A sadly typical story of an ‘unfortunate’ girl in Victorian London

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The Victorians condemned prostitution. They saw it as a vice, a personal failure of character, and a step on the slippery slope to damnation. Yet prostitutes also occupied a special place in contemporary debates being both victims deserving of pity and agents of corruption at the same time.

In the nineteenth century the idea that there was a class of society that existed on the proceeds of crime (‘those that will not work’ as Henry Mayhew described them) gained credence. The so-called ‘criminal class’ identified by Mayhew and others conveniently allowed all the ills of the society to be lumped onto a section of the working class, and prostitutes were part of this ‘class’.

In the 1860s in the wake of the Crimean War (when more British soldiers succumbed to disease than to wounds inflicted by the enemy) there was a moral panic about the prevalence of sexually transmitted infection. This led to the passing of the Contagious Diseases Acts which attempted to regulate prostitution and halt the spread of syphilis  and gonorrhoea. Working-class women were dragged off the street and forcibly examined for signs of disease, and then effectively imprisoned in ‘lock’ hospitals until they were ‘clean’. Men were not subjected to the same treatment but were encouraged to seek medical help. It was a classic Victorian ‘double standard’.

But the CDAs also provoked resistance by women and a campaign, led by Josephine Butler, eventually led to their repeal. Butler sought to understand the women that felt it was necessary to sell their bodies to survive and she brought some of them into her own home to ‘rescue’ them. These women were ‘unfortunate’ contemporary rhetoric said, they could be helped, and reclaimed from the awful class they had ‘fallen’ into.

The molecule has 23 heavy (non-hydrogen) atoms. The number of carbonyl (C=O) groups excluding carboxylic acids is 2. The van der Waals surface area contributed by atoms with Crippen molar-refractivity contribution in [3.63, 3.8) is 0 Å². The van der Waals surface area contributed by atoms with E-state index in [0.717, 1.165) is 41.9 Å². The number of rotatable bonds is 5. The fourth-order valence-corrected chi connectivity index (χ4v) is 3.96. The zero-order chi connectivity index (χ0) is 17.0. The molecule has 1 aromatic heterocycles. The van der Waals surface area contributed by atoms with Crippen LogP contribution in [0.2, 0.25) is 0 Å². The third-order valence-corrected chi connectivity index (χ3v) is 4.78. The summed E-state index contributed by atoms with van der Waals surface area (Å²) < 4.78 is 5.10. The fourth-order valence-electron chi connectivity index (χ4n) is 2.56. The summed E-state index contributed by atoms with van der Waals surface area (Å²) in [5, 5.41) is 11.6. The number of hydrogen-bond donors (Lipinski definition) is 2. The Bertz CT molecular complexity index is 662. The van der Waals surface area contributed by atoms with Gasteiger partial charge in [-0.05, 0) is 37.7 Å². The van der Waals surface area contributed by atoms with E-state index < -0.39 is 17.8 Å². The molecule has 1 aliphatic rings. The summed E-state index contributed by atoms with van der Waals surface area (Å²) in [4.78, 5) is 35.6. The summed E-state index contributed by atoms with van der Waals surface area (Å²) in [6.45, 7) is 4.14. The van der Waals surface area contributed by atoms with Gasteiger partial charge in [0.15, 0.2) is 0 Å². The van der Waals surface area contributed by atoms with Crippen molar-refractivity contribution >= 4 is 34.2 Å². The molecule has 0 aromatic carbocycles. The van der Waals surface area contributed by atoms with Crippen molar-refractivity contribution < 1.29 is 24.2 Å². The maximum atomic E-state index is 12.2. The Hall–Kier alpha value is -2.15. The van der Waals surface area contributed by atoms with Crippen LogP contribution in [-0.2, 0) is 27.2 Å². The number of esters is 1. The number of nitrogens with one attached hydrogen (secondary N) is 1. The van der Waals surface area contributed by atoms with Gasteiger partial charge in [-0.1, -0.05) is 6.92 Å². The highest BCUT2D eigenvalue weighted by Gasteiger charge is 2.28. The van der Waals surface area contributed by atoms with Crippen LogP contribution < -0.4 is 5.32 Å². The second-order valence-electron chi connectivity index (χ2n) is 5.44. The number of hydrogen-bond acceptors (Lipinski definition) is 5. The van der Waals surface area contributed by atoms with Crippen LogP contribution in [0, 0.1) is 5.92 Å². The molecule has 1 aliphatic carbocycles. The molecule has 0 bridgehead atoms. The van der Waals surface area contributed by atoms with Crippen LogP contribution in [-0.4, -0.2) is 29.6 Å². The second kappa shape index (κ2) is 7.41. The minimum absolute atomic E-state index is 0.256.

Which brings me to the Police Courts and the magistrates that presided there. The capital’s police court magistracy probably saw more ‘unfortunates’ than anyone else (with the exception of the police). I’m not impugning their reputation, but one of the most common (if not the most common) charge heard in these summary courts was ‘drunk and disorderly’, and when this was applied to a woman it was likely she was a prostitute picked up on the street the night before by a beat constable.

Mary Anne Griffin was just such a girl. She probably attracted the attention of the papers because of her age – she was just 17 – and because she had a ‘genteel appearance’. Mary Anne had been found staggering along the Fulham Road by PC Stevens (266B) in a state of complete intoxication. As she approached the road the policeman saw her trip and fall down in a ‘fit’. He revived her with salt water and she promised to go home.

Half an hour later though he encountered her again and when he cautioned her for not doing as she was told she attacked him. Mary Ann ‘flew at him’, he explained to Mr Arnold at Westminster Police Court: